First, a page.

Cover photo for Shirley Hazeldyne Head Finkbeiner's Obituary
Shirley Hazeldyne Head Finkbeiner Profile Photo
1929 Shirley 2019

Shirley Hazeldyne Head Finkbeiner

March 28, 1929 — March 28, 2019

1929 ~ 2019

On Wednesday, April 24, 2019, Shirley Hazeldyne (Head) Finkbeiner died in the Pine Falls Hospital. Keeping her alive in our hearts are her daughters, Lorie Finkbeiner and Lisa Botsford Dupler, and grandsons, Jamie, Stephen, and Nicholas (Kailey) Botsford. She was predeceased by her much-loved mother and husband, Earle Head McOuatt and Lorne Arnott Finkbeiner.

Born in Strathclair, Manitoba on November 22, 1929 to Lavina Earle (Halpenny) and Walter Head, Mom spent nearly ninety years living up to her adamant belief that you can do anything you need to do. When she was very young, her father chose death when he could no longer cope with the demands of his life in the Depression. For the rest of her childhood, she and her mother faced the world together as Grandma took jobs housekeeping in Churchbridge and Hyas, making lifelong memories. Strathclair was always home, though, and it was there that Mom met Dad. They married on July 29, 1948 and moved to Virden for their first six years of married life where Mom had her initial taste of being the school principal’s wife. In 1954, they moved to Pine Falls where they made a home, raised their daughters, and lived the rest of their lives.

Mom believed strongly in the importance of contributing to the community in which you live, and she spent most of her life practicing what she preached, working as a CGIT leader with young women who remained important memories to her for years to follow, active in both the United Church Women and the Eastern Star Lodge. After being a stay-at-home mom while we grew up, she then worked in the hospital admitting office, and one of her regrets about retiring was that she never had a chance to work with computers. That didn’t stop her, though, as she bought a computer and learned on her own. For her, retirement wasn’t a time to stop; it was simply a time to work on other priorities. She became part of a group working to raise awareness of domestic violence in our community at a time when many believed things like that only happened in other places, sat as a board member of the Allard Library, and was one of the founders of the Christmas Hamper group. Posted on her desk . . . “Yes, I will be old one day — not today, maybe tomorrow”.

Faith was important to Mom. She spent many years as a regular churchgoer — beginning as a young girl in the Baptist Church until her love of parties and dancing led to her being placed on a prayer list (which delighted her in later years) and then in the United Church until she felt that an internal restructuring had placed her “firmly on the shelf”. But, even after that disillusion, spirituality was strong in her and, as we wandered Ireland and Wales, she often rested her hand on the ancient stone of church or monastic ruins, feeling the energy of centuries of prayer and devotion.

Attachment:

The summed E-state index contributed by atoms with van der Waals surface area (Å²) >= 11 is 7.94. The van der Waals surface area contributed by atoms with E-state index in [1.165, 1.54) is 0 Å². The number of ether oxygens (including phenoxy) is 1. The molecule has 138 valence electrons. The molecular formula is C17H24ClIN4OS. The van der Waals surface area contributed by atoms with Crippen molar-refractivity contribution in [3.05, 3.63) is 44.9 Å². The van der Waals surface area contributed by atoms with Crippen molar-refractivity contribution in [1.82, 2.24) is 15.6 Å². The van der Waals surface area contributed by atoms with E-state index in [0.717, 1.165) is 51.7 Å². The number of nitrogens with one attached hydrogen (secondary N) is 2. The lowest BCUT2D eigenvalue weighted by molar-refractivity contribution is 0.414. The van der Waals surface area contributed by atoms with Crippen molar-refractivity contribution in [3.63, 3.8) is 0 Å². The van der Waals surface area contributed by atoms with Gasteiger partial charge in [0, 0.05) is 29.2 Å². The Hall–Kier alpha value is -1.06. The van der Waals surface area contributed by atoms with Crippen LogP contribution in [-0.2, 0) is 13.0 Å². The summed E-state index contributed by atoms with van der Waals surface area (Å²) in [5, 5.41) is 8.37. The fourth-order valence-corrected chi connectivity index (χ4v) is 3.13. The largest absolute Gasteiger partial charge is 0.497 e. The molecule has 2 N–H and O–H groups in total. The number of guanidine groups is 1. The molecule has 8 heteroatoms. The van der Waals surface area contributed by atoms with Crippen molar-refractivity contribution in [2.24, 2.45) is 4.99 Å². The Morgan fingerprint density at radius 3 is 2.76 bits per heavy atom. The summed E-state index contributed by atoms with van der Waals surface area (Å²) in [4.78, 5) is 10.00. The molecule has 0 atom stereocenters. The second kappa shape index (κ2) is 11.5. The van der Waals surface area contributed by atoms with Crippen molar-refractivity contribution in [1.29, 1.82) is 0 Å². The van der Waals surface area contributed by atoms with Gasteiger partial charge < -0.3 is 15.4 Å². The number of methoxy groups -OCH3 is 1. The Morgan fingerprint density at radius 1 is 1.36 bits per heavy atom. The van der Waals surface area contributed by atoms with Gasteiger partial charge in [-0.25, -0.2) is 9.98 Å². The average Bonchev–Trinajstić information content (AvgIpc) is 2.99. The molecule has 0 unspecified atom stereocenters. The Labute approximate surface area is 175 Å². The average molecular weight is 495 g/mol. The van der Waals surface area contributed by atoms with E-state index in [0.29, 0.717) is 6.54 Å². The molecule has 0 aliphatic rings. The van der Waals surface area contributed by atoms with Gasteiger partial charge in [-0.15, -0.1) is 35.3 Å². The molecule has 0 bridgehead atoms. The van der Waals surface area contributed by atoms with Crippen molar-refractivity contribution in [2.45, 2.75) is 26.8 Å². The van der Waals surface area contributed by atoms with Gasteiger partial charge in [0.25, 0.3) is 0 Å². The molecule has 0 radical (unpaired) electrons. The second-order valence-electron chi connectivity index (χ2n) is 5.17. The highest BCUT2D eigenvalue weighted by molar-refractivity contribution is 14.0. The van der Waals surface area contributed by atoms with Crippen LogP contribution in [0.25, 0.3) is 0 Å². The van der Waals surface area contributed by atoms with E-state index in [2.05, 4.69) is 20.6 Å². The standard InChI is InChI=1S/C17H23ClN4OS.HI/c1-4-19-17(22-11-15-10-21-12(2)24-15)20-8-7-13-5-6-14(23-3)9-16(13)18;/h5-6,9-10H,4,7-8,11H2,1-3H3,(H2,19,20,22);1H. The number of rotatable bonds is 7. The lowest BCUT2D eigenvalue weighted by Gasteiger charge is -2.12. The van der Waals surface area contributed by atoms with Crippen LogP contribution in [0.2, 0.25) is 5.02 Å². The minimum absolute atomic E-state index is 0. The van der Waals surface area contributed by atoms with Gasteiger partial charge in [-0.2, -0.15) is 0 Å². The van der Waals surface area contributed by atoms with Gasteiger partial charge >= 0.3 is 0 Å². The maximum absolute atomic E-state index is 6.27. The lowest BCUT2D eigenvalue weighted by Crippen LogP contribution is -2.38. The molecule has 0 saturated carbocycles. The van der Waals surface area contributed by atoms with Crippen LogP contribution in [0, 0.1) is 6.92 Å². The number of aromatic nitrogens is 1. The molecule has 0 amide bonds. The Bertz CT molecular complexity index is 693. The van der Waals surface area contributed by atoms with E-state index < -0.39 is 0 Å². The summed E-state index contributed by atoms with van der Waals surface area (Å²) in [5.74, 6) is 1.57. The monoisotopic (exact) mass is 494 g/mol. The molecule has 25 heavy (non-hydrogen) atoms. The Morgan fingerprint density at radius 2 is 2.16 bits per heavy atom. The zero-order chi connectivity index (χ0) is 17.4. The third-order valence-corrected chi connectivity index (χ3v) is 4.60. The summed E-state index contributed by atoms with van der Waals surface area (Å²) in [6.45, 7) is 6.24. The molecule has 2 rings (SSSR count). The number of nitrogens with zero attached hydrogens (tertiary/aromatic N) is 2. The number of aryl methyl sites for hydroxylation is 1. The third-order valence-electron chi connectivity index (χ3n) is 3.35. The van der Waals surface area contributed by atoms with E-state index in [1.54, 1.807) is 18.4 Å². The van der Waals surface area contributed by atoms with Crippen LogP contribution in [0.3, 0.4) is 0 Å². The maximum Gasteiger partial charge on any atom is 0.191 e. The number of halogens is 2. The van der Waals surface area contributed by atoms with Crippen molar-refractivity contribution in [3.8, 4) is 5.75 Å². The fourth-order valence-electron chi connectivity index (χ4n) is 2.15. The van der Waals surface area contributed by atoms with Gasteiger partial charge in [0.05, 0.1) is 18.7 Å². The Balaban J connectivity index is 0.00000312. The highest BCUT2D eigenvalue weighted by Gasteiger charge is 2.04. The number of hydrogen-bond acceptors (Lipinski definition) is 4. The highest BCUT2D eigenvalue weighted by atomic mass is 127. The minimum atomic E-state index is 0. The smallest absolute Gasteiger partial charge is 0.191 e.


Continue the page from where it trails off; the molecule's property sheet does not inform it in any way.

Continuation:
Family was always an integral cornerstone of Mom’s being, and one of the joys of her life was to have everyone all together. First as a mother to two daughters, then as a grandma to the three grandsons who captured her heart from the moment each was born, she thrived on occasions that brought us all together; her love gathered us in. From the home smelling of freshly-baked cookies where all our friends were welcome — to the heart of the family for occasions, large and small — to the special place her grandsons loved to visit, the house filled with a clutter of memories. Mom was the keeper of memories, the teller of stories, and the searcher for knowledge of our history and roots.

We will remember Mom for her unwavering love, her ability to laugh even in difficult situations, her delight at the antics of our ever-present cats, her strong opinions about politics and world events, her love of books and music, the tender heart that cared about homeless people, abandoned pets, wild animals, and abused donkeys. . . and so much more.

In her hospital stays over the past couple of years, Mom often said that she always felt so well cared for. For that, we thank Dr. Ota and Dr. Ketawala, and all the staff at the Pine Falls Hospital who provided compassionate care through the difficult days, both to Mom and to us as well.

Mom’s funeral will be held at 1:00 pm on Wednesday, May 1 at the Pine Falls United Church, with a gathering held in the hall after the service. We will not be wearing black, choosing instead to remember Mom with colours. Please don’t send flowers but, if you’d like, a donation can be made to the Pine Falls and District Health Care Foundation, D’Arcy’s ARC, or a charity of your choosing.

“To live in hearts we leave behind is not to die.”

www.soberingfuneralchapel.com

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